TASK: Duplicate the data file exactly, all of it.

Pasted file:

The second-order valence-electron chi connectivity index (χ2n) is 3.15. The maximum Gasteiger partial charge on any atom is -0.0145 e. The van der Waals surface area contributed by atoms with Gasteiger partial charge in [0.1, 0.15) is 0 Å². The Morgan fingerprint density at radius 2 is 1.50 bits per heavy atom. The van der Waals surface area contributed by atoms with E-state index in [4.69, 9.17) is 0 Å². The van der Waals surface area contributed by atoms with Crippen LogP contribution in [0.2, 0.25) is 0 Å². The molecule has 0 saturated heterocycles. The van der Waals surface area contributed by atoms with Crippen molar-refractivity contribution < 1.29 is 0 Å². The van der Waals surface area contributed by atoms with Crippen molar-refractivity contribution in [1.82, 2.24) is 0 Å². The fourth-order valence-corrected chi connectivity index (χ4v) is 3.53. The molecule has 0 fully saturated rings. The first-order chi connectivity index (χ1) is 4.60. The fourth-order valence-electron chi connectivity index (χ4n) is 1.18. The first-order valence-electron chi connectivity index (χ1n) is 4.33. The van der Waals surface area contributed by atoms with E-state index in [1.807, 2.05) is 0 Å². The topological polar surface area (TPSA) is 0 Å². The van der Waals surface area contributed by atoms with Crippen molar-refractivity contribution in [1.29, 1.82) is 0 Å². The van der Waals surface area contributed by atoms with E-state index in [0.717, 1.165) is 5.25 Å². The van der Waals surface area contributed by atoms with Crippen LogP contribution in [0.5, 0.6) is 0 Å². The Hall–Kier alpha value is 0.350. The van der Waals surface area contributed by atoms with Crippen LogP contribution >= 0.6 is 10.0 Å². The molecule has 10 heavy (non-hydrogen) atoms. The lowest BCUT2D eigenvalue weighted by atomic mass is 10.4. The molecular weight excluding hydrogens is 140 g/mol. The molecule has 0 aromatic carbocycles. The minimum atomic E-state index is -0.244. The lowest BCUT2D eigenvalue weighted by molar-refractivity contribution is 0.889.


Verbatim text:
The second-order valence-electron chi connectivity index (χ2n) is 3.15. The maximum Gasteiger partial charge on any atom is -0.0145 e. The van der Waals surface area contributed by atoms with Gasteiger partial charge in [0.1, 0.15) is 0 Å². The Morgan fingerprint density at radius 2 is 1.50 bits per heavy atom. The van der Waals surface area contributed by atoms with E-state index in [4.69, 9.17) is 0 Å². The van der Waals surface area contributed by atoms with Crippen LogP contribution in [0.2, 0.25) is 0 Å². The molecule has 0 saturated heterocycles. The van der Waals surface area contributed by atoms with Crippen molar-refractivity contribution < 1.29 is 0 Å². The van der Waals surface area contributed by atoms with Crippen molar-refractivity contribution in [1.82, 2.24) is 0 Å². The fourth-order valence-corrected chi connectivity index (χ4v) is 3.53. The molecule has 0 fully saturated rings. The first-order chi connectivity index (χ1) is 4.60. The fourth-order valence-electron chi connectivity index (χ4n) is 1.18. The first-order valence-electron chi connectivity index (χ1n) is 4.33. The van der Waals surface area contributed by atoms with E-state index in [1.807, 2.05) is 0 Å². The topological polar surface area (TPSA) is 0 Å². The van der Waals surface area contributed by atoms with Crippen molar-refractivity contribution in [1.29, 1.82) is 0 Å². The van der Waals surface area contributed by atoms with E-state index in [0.717, 1.165) is 5.25 Å². The van der Waals surface area contributed by atoms with Crippen LogP contribution in [0.5, 0.6) is 0 Å². The Hall–Kier alpha value is 0.350. The van der Waals surface area contributed by atoms with Crippen LogP contribution >= 0.6 is 10.0 Å². The molecule has 10 heavy (non-hydrogen) atoms. The lowest BCUT2D eigenvalue weighted by atomic mass is 10.4. The molecular weight excluding hydrogens is 140 g/mol. The molecule has 0 aromatic carbocycles. The minimum atomic E-state index is -0.244. The lowest BCUT2D eigenvalue weighted by molar-refractivity contribution is 0.889.